4-1-1on Sports Camps

April 1st, 2015 | By Gary No Comments

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It’s hard to believe but true … it won’t be long before school is finished for the year and summer vacation is here. And for many kids, summer means camp!

Summer sports or recreation camps can be a great way to keep kids busy, but even more important is the fact that they are really beneficial. And we are lucky to have so many to choose from. So, what should you look for in a camp and what should you expect to get out of it?

Here in the Athens area, there are probably several families in your social circle and/or neighborhood who can help you understand the ins and outs of sports and recreation camps.  We called on a few that we know who have sent their kids to just about every type of sports camp you can imagine: local recreation, high school and college camps for soccer, football, baseball, basketball, tennis, volleyball and cheerleading, and more.

We sat down with several coaches, parents, and children to get their insights and suggestions about sports camps from the different perspectives:

The coaches we spoke with said that the primary benefit of sports camps is just playing and doing the sport. The more that children play and the more repetitions they get, the better they will be at that sport and probably others. It also exposes them to new teachings and techniques.

At any camp, children should expect to get quality time working in the sport that camp focuses on, including time spent training with new techniques from an experienced staff. There is also the opportunity to take that training and those new techniques learned and apply them in a competitive environment.

Here are some questions you may want to ask before enrolling your kids in a summer sports camp:

  • What do they do if it is raining or dangerously hot outside?
  • Do campers receive individual instruction as well as general/group instruction?
  • Are there mechanisms in place for engaging my child so he/she is paying attention, listening, asking questions?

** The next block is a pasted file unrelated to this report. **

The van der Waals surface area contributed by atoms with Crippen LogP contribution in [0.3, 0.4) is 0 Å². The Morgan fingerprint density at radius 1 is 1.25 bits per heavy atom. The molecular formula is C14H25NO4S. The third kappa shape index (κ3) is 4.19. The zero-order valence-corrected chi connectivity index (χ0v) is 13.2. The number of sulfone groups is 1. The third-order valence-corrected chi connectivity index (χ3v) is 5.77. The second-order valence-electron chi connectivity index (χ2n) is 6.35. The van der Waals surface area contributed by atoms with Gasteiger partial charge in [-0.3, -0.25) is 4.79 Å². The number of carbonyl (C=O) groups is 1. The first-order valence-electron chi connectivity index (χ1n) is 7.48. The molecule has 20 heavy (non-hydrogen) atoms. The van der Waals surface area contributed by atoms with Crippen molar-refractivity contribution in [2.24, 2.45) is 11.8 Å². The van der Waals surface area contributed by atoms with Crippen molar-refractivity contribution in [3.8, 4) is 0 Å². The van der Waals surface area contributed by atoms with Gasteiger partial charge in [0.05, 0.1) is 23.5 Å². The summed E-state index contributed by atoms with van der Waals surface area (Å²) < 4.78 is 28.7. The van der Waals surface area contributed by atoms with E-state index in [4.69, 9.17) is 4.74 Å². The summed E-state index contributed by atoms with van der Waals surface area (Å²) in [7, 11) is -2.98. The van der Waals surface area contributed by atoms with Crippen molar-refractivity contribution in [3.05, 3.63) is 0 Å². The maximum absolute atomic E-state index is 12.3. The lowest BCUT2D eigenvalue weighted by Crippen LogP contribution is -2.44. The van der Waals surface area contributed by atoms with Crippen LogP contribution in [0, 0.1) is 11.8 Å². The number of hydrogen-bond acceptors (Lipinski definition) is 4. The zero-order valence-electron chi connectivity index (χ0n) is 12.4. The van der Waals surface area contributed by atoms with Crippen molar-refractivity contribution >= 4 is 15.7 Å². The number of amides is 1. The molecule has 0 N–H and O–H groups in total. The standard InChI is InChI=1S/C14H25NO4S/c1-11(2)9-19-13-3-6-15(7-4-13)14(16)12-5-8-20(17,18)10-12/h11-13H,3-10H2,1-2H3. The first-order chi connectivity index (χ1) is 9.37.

• If my children attend a college-based camp, will they have the opportunity to meet athletes and coaches from that institution?
  • What are the objectives of the camp? Do you seek to increase skills in a particular sport? Increase overall fitness? Teach independence and decision-making? Teach team-building and confidence? All of the above?

And, from the more pragmatic perspective:

  • How much does the camp cost, and what is included (transportation, meals/snacks, private instruction, equipment)?
  • How and when is payment required?
  • What are our options for camp dates, times and locations?
  • Do you have a registration deadline and how quickly do your camps fill up?
  • Is any special insurance required?
  • Are instructors certified and, if so, by what organization(s)?

Most of the parents we spoke with feel that their kids have benefited greatly from their participation in sports camps. The consensus was that the kids became more independent and learned to make their own choices. They meet other students they would not normally have an opportunity to play with. Now, with Facebook and other social networking options, they stay in touch with those kids. So even from the social aspect, camp usually has big benefits.

They have also learned that what is important when choosing a camp has changed based on the ages of their children. For instance, when they were younger, the opportunity to obtain an overall experience and what fit into the family’s schedule and budget seemed to be the priority. As they got older and were more committed to their sports, they found that camp could give them good experience, even helping them move up to their next level of achievement.

Some good advice for parents as you consider sending your kids to sports camps is to make sure they have fun, especially when they’re young. Children and parents should not have any expectation that the camper will come away from camp ready to become a world class athlete or to lock in a college scholarship. The camps expose youth to sports and that should be a positive experience; parents have a lot to do with that.

Local club or high school camps are often more affordable options, but that does not mean they are not as good. They usually have smaller enrollments so they may be better fits for campers seeking more individual attention. You might also consider a day camp option for college camps to save money. Campers receive all the same training and activities, but they can come home and sleep in their own beds at the end of the day.

For a list of sports camps in the Athens area, check out our sports camp section at www.AthensMOVE.com/camps.

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